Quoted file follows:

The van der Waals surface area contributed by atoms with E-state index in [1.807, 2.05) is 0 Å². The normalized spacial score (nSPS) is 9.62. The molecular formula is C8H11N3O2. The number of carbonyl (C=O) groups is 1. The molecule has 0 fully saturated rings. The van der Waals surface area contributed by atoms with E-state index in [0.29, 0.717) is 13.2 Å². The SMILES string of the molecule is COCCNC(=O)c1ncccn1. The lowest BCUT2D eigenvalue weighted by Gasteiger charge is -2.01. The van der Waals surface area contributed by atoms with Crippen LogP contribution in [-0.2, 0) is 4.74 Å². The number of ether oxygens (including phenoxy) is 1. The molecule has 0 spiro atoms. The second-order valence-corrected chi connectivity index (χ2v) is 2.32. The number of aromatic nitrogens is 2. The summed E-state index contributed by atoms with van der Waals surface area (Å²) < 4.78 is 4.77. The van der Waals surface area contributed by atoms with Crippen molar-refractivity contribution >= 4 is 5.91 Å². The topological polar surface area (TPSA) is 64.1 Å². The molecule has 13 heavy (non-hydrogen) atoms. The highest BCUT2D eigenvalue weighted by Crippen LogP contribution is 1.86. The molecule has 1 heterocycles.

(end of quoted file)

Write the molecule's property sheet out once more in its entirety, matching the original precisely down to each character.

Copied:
The van der Waals surface area contributed by atoms with E-state index in [1.807, 2.05) is 0 Å². The normalized spacial score (nSPS) is 9.62. The molecular formula is C8H11N3O2. The number of carbonyl (C=O) groups is 1. The molecule has 0 fully saturated rings. The van der Waals surface area contributed by atoms with E-state index in [0.29, 0.717) is 13.2 Å². The SMILES string of the molecule is COCCNC(=O)c1ncccn1. The lowest BCUT2D eigenvalue weighted by Gasteiger charge is -2.01. The van der Waals surface area contributed by atoms with Crippen LogP contribution in [-0.2, 0) is 4.74 Å². The number of ether oxygens (including phenoxy) is 1. The molecule has 0 spiro atoms. The second-order valence-corrected chi connectivity index (χ2v) is 2.32. The number of aromatic nitrogens is 2. The summed E-state index contributed by atoms with van der Waals surface area (Å²) < 4.78 is 4.77. The van der Waals surface area contributed by atoms with Crippen molar-refractivity contribution >= 4 is 5.91 Å². The topological polar surface area (TPSA) is 64.1 Å². The molecule has 13 heavy (non-hydrogen) atoms. The highest BCUT2D eigenvalue weighted by Crippen LogP contribution is 1.86. The molecule has 1 heterocycles.